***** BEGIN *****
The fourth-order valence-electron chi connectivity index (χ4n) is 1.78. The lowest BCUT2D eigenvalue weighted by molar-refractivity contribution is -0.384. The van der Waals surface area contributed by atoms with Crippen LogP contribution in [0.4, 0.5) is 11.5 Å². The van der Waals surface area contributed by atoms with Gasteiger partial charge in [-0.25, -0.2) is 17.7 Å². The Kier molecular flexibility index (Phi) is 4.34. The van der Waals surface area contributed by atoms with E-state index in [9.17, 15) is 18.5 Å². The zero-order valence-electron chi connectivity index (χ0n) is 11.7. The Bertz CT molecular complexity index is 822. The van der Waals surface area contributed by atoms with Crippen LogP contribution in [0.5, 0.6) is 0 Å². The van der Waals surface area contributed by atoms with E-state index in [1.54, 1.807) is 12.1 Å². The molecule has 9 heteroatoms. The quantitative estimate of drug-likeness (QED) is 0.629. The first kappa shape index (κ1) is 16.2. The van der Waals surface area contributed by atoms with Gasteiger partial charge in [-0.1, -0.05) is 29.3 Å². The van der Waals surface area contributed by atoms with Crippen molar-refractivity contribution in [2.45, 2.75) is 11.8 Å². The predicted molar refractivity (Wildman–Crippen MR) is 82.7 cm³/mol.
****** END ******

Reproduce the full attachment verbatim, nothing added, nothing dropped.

The fourth-order valence-electron chi connectivity index (χ4n) is 1.78. The lowest BCUT2D eigenvalue weighted by molar-refractivity contribution is -0.384. The van der Waals surface area contributed by atoms with Crippen LogP contribution in [0.4, 0.5) is 11.5 Å². The van der Waals surface area contributed by atoms with Gasteiger partial charge in [-0.25, -0.2) is 17.7 Å². The Kier molecular flexibility index (Phi) is 4.34. The van der Waals surface area contributed by atoms with E-state index in [9.17, 15) is 18.5 Å². The zero-order valence-electron chi connectivity index (χ0n) is 11.7. The Bertz CT molecular complexity index is 822. The van der Waals surface area contributed by atoms with Crippen LogP contribution in [0.5, 0.6) is 0 Å². The van der Waals surface area contributed by atoms with E-state index in [1.54, 1.807) is 12.1 Å². The molecule has 9 heteroatoms. The quantitative estimate of drug-likeness (QED) is 0.629. The first kappa shape index (κ1) is 16.2. The van der Waals surface area contributed by atoms with Gasteiger partial charge in [-0.1, -0.05) is 29.3 Å². The van der Waals surface area contributed by atoms with Crippen molar-refractivity contribution in [2.45, 2.75) is 11.8 Å². The predicted molar refractivity (Wildman–Crippen MR) is 82.7 cm³/mol.